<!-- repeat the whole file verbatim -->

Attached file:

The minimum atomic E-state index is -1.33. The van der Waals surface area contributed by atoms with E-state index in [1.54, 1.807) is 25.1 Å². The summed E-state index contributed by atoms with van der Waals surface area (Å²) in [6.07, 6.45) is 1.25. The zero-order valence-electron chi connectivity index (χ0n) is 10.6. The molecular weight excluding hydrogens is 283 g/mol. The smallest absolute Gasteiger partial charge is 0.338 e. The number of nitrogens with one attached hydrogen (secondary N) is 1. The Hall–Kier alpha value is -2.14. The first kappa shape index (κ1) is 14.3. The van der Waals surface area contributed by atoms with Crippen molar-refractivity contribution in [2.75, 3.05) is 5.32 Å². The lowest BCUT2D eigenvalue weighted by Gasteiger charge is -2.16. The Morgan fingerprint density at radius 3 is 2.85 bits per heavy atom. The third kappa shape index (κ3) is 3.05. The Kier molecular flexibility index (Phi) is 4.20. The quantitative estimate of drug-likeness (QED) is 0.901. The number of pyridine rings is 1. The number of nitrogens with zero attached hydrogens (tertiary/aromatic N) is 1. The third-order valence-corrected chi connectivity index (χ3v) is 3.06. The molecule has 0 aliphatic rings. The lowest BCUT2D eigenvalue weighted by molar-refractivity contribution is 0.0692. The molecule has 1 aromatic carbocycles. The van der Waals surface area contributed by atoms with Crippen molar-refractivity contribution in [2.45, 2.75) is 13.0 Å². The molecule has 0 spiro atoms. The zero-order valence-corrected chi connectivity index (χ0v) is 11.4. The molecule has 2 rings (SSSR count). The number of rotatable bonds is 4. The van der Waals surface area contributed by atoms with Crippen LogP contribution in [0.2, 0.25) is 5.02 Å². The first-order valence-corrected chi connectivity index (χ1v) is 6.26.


The minimum atomic E-state index is -1.33. The van der Waals surface area contributed by atoms with E-state index in [1.54, 1.807) is 25.1 Å². The summed E-state index contributed by atoms with van der Waals surface area (Å²) in [6.07, 6.45) is 1.25. The zero-order valence-electron chi connectivity index (χ0n) is 10.6. The molecular weight excluding hydrogens is 283 g/mol. The smallest absolute Gasteiger partial charge is 0.338 e. The number of nitrogens with one attached hydrogen (secondary N) is 1. The Hall–Kier alpha value is -2.14. The first kappa shape index (κ1) is 14.3. The van der Waals surface area contributed by atoms with Crippen molar-refractivity contribution in [2.75, 3.05) is 5.32 Å². The lowest BCUT2D eigenvalue weighted by Gasteiger charge is -2.16. The Morgan fingerprint density at radius 3 is 2.85 bits per heavy atom. The third kappa shape index (κ3) is 3.05. The Kier molecular flexibility index (Phi) is 4.20. The quantitative estimate of drug-likeness (QED) is 0.901. The number of pyridine rings is 1. The number of nitrogens with zero attached hydrogens (tertiary/aromatic N) is 1. The third-order valence-corrected chi connectivity index (χ3v) is 3.06. The molecule has 0 aliphatic rings. The lowest BCUT2D eigenvalue weighted by molar-refractivity contribution is 0.0692. The molecule has 1 aromatic carbocycles. The van der Waals surface area contributed by atoms with Crippen molar-refractivity contribution in [2.45, 2.75) is 13.0 Å². The molecule has 0 spiro atoms. The zero-order valence-corrected chi connectivity index (χ0v) is 11.4. The molecule has 2 rings (SSSR count). The number of rotatable bonds is 4. The van der Waals surface area contributed by atoms with Crippen LogP contribution in [0.2, 0.25) is 5.02 Å². The first-order valence-corrected chi connectivity index (χ1v) is 6.26.